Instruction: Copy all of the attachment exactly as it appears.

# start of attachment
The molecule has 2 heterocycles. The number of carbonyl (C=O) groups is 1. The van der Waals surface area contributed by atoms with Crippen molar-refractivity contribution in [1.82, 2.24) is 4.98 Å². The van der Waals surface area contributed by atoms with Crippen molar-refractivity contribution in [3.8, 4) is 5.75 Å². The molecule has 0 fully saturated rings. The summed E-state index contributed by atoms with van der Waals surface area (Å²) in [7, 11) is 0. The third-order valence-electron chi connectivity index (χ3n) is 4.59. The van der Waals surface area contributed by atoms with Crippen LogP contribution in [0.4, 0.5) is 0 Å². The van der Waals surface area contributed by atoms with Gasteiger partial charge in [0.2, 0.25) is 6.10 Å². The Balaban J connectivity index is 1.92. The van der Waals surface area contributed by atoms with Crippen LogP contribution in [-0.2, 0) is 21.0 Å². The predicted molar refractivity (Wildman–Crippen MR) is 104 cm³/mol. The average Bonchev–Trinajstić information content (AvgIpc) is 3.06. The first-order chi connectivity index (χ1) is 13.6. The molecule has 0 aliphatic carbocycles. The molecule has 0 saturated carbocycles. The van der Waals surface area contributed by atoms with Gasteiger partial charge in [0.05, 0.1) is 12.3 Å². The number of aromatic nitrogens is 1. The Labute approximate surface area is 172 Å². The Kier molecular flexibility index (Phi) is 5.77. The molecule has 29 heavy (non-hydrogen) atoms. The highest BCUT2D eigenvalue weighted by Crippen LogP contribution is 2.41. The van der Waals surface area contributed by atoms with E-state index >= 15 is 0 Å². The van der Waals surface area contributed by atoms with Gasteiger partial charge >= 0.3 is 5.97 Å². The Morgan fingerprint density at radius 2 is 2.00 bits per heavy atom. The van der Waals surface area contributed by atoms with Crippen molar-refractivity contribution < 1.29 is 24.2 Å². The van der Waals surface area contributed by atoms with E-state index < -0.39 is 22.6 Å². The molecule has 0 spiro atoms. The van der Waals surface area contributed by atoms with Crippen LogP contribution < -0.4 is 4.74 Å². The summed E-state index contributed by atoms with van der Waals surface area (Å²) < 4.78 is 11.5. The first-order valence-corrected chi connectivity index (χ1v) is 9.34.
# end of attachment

The molecule has 2 heterocycles. The number of carbonyl (C=O) groups is 1. The van der Waals surface area contributed by atoms with Crippen molar-refractivity contribution in [1.82, 2.24) is 4.98 Å². The van der Waals surface area contributed by atoms with Crippen molar-refractivity contribution in [3.8, 4) is 5.75 Å². The molecule has 0 fully saturated rings. The summed E-state index contributed by atoms with van der Waals surface area (Å²) in [7, 11) is 0. The third-order valence-electron chi connectivity index (χ3n) is 4.59. The van der Waals surface area contributed by atoms with Crippen LogP contribution in [0.4, 0.5) is 0 Å². The van der Waals surface area contributed by atoms with Gasteiger partial charge in [0.2, 0.25) is 6.10 Å². The Balaban J connectivity index is 1.92. The van der Waals surface area contributed by atoms with Crippen LogP contribution in [-0.2, 0) is 21.0 Å². The predicted molar refractivity (Wildman–Crippen MR) is 104 cm³/mol. The average Bonchev–Trinajstić information content (AvgIpc) is 3.06. The first-order chi connectivity index (χ1) is 13.6. The molecule has 0 aliphatic carbocycles. The molecule has 0 saturated carbocycles. The van der Waals surface area contributed by atoms with Gasteiger partial charge in [0.05, 0.1) is 12.3 Å². The number of aromatic nitrogens is 1. The Labute approximate surface area is 172 Å². The Kier molecular flexibility index (Phi) is 5.77. The molecule has 29 heavy (non-hydrogen) atoms. The highest BCUT2D eigenvalue weighted by Crippen LogP contribution is 2.41. The van der Waals surface area contributed by atoms with E-state index >= 15 is 0 Å². The van der Waals surface area contributed by atoms with Gasteiger partial charge >= 0.3 is 5.97 Å². The Morgan fingerprint density at radius 2 is 2.00 bits per heavy atom. The van der Waals surface area contributed by atoms with Crippen molar-refractivity contribution < 1.29 is 24.2 Å². The van der Waals surface area contributed by atoms with E-state index < -0.39 is 22.6 Å². The molecule has 0 spiro atoms. The van der Waals surface area contributed by atoms with Crippen LogP contribution < -0.4 is 4.74 Å². The summed E-state index contributed by atoms with van der Waals surface area (Å²) < 4.78 is 11.5. The first-order valence-corrected chi connectivity index (χ1v) is 9.34.